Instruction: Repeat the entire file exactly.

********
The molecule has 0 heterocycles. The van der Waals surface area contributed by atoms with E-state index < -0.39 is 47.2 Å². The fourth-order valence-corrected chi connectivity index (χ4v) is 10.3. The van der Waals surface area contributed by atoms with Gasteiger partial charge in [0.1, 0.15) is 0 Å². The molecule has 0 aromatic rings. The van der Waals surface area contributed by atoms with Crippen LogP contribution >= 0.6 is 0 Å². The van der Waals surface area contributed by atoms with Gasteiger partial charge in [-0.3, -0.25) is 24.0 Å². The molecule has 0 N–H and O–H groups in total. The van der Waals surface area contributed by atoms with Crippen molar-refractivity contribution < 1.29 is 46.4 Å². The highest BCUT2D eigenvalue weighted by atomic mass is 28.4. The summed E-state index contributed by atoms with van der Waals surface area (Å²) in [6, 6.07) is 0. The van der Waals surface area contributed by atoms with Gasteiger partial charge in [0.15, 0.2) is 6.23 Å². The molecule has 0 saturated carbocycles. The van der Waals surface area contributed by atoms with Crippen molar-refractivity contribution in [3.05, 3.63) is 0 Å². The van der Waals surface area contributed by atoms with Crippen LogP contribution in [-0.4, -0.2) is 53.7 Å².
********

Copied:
The molecule has 0 heterocycles. The van der Waals surface area contributed by atoms with E-state index < -0.39 is 47.2 Å². The fourth-order valence-corrected chi connectivity index (χ4v) is 10.3. The van der Waals surface area contributed by atoms with Gasteiger partial charge in [0.1, 0.15) is 0 Å². The molecule has 0 aromatic rings. The van der Waals surface area contributed by atoms with Crippen LogP contribution >= 0.6 is 0 Å². The van der Waals surface area contributed by atoms with Gasteiger partial charge in [-0.3, -0.25) is 24.0 Å². The molecule has 0 N–H and O–H groups in total. The van der Waals surface area contributed by atoms with Crippen molar-refractivity contribution < 1.29 is 46.4 Å². The highest BCUT2D eigenvalue weighted by atomic mass is 28.4. The summed E-state index contributed by atoms with van der Waals surface area (Å²) in [6, 6.07) is 0. The van der Waals surface area contributed by atoms with Gasteiger partial charge in [0.15, 0.2) is 6.23 Å². The molecule has 0 saturated carbocycles. The van der Waals surface area contributed by atoms with Crippen molar-refractivity contribution in [3.05, 3.63) is 0 Å². The van der Waals surface area contributed by atoms with Crippen LogP contribution in [-0.4, -0.2) is 53.7 Å².